Polyaromatic hydrocarbons may also be separated from aqueous samples by the present process and apparatus. Among the polyaromatic hydrocarbons which may be separated are included naphthalene, substituted naphthalenes, anthracene, substituted anthracenes and the like.
The present invention is more particularly described in the following example which is intended as illustrative only, since numerous modifications and variations will be apparent to those skilled in the art.
Sample aliquots of water were each spiked with an equal portion of a known organic contaminant sample. For comparison, separate sample preparation apparatuses were used, a first apparatus including a ten foot column of polyethylene tubing having an internal diameter of 1 millimeters(mm) and additional apparatuses including a ten foot column of a composite tubing having a blend of 90, 95, and 97 percent by weight polyethylene respectively and the remainder polyethylene terephthalate, the tubing having an internal diameter of 1 mm. Each apparatus included a pump at a setting sufficient to pump the liquid sample through the tubing at a flow rate of about 1.0 ml/min. Spiked water samples were pumped through the tubing of each apparatus. After each water sample was passed through the tubing, about 10 ml of hexane was passed through the tubing at a rate of about 1.0 ml/min. A few particles of sodium sulfate were placed within the collection vessel to scavenge any residual water. The solvent (hexane) extract was evaporated down to a one ml volume under dry nitrogen, spiked with 40.0 microliters of an internal standard mix containing four brominated biphenyls in iso-octane, and analyzed in a HP-5880 gas chromatograph (available from the Hewlett-Packard Co.) with an electron capture detector. The time for completion of each sample was about three hours.
The recovery results of the sample runs analyzed by the gas chromatograph are shown in Table 1.
TABLE 1______________________________________recovery of organiccontaminant fromsolution (percentage) 97% PE/ 95% PE/ 90% PE/organic 100% PE 3% PET 5% PET 10% PETcontaminant tubing tubing tubing tubing______________________________________lindane 11% -- 16% --2,4-dinitro- 1.5% 2.3% 3.2% 4.2%toluene______________________________________
A comparison of the values obtained in Example 1 with polyethylene tubing versus the composite tubing of polyethylene and polyethylene terephthalate shows the increased recoveries possible with the composite tubing. Such improved recoveries can augment the accuracy and precision obtained with the present apparatus and process wherein the composite tube is employed. Additionally, the present apparatus and process use significantly less solvent than either the present separatory funnel liquid-liquid extraction process or continuous liquid-liquid extraction process. Also, the present apparatus and process allows sample preparation to be completed in substantially less time and with substantially less solvent than the present EPA approved separatory funnel liquid-liquid extraction.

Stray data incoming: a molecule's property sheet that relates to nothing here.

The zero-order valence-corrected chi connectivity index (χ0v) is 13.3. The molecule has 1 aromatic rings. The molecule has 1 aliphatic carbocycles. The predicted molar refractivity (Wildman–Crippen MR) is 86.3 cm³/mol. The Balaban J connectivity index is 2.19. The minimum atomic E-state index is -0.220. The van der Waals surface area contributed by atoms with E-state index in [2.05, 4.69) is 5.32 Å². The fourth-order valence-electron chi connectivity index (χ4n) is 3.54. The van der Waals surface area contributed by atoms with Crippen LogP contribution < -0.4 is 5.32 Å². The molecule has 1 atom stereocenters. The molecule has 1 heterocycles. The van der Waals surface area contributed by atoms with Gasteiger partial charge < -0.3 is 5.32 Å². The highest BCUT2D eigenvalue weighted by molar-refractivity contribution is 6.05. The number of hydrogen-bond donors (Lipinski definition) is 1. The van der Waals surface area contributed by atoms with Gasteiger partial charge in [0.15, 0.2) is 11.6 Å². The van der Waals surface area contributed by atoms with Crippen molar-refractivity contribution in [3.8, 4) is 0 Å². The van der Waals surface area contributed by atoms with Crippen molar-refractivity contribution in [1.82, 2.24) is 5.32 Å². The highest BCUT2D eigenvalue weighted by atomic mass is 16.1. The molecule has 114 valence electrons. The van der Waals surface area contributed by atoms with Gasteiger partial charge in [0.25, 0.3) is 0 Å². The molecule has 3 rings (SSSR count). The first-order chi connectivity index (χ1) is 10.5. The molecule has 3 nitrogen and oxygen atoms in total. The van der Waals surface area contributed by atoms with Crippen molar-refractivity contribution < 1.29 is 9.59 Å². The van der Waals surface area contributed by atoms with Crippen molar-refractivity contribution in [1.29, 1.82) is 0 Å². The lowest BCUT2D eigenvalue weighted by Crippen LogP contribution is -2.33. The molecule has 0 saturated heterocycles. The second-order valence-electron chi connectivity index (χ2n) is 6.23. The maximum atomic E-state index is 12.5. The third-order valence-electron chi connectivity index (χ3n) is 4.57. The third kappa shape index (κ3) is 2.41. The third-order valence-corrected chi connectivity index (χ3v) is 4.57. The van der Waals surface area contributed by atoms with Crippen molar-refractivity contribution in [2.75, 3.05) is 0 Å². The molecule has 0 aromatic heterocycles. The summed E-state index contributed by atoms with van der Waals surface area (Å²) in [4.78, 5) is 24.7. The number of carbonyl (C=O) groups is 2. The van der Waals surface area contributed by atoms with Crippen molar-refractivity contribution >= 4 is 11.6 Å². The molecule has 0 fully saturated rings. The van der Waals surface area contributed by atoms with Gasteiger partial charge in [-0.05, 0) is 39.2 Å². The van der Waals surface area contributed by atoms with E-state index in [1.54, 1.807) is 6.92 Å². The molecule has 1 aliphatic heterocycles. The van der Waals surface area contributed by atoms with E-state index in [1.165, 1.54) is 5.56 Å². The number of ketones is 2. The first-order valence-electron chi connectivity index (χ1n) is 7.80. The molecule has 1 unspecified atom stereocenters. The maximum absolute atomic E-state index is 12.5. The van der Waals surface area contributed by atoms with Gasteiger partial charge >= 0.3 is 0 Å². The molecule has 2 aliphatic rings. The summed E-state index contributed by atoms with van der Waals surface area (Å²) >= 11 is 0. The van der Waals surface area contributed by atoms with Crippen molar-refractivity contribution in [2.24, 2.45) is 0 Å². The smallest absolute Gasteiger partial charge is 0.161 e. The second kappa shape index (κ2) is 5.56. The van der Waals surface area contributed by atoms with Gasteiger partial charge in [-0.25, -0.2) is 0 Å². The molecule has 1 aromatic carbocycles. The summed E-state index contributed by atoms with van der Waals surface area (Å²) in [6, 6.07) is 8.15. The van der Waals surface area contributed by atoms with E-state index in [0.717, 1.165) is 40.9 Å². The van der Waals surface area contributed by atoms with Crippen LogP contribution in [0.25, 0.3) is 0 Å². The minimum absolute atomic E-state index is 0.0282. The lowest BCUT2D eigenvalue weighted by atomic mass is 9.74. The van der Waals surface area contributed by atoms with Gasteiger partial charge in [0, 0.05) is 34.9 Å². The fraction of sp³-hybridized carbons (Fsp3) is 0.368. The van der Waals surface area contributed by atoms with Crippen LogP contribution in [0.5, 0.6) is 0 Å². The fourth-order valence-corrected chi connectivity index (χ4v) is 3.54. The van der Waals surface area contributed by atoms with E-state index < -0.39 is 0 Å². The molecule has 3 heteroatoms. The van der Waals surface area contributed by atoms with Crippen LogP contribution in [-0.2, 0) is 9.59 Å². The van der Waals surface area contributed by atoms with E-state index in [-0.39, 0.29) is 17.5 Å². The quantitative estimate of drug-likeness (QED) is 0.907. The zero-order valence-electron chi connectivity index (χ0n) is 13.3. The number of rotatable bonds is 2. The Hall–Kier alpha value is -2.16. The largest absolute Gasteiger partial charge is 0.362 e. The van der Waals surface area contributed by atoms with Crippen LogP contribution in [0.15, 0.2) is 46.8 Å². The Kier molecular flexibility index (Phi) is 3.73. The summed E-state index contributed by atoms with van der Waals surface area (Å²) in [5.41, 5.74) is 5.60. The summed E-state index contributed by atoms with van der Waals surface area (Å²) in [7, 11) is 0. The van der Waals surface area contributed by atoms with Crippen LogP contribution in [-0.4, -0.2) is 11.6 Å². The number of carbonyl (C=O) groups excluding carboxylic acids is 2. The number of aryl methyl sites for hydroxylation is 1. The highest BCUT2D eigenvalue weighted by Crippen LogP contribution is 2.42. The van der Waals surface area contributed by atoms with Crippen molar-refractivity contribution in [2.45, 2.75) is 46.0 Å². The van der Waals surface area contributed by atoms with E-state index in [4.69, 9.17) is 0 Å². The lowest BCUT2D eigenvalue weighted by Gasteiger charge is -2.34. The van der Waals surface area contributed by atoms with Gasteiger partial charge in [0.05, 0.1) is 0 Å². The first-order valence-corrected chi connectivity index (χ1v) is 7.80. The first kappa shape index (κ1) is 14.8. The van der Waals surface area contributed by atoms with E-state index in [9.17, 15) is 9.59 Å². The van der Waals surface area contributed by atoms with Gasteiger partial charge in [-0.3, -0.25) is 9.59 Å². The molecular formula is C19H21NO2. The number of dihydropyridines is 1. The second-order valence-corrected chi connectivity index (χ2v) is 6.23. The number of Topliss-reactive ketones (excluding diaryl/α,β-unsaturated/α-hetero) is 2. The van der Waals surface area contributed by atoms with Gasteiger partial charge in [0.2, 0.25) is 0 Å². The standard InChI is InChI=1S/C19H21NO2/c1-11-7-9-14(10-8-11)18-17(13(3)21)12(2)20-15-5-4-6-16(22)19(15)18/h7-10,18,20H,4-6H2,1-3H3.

Although the present invention has been described with reference to specific details, it is not intended that such details should be regarded as limitations upon the scope of the invention, except as and to the extent that they are included in the accompanying claims.
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|U.S. Classification||210/635, 210/502.1, 210/656, 436/161, 210/198.2|
|International Classification||G01N30/08, G01N33/18, G01N1/34|
|Cooperative Classification||G01N1/405, G01N30/08, G01N33/1826|
|European Classification||G01N33/18D, G01N30/08, G01N1/40P|
|Jan 25, 1993||AS||Assignment|
Owner name: UNITED STATES DEPARTMENT OF ENERGY, DISTRICT OF CO
Free format text: ASSIGNMENT OF ASSIGNORS INTEREST.;ASSIGNOR:DEL MAR, PETER;REEL/FRAME:006396/0683
Effective date: 19920710
|Mar 1, 1993||AS||Assignment|
Owner name: REGENTS OF THE UNIVERSITY OF CALIFORNIA, THE, NEW
Free format text: ASSIGNS THE ENTIRE RIGHT, TITLE AND INTEREST SUBJECT TO LICENSE RECITED;ASSIGNOR:UNITED STATES OF AMERICA, THE, AS REPRESENTED BY THE UNITED STATES DEPARTMENT OF ENERGY;REEL/FRAME:006420/0272
Effective date: 19930104
|Jun 30, 1997||FPAY||Fee payment|
Year of fee payment: 4
|Apr 6, 2001||FPAY||Fee payment|
Year of fee payment: 8
|Jul 13, 2005||REMI||Maintenance fee reminder mailed|
|Dec 28, 2005||LAPS||Lapse for failure to pay maintenance fees|
|Feb 21, 2006||FP||Expired due to failure to pay maintenance fee|
Effective date: 20051228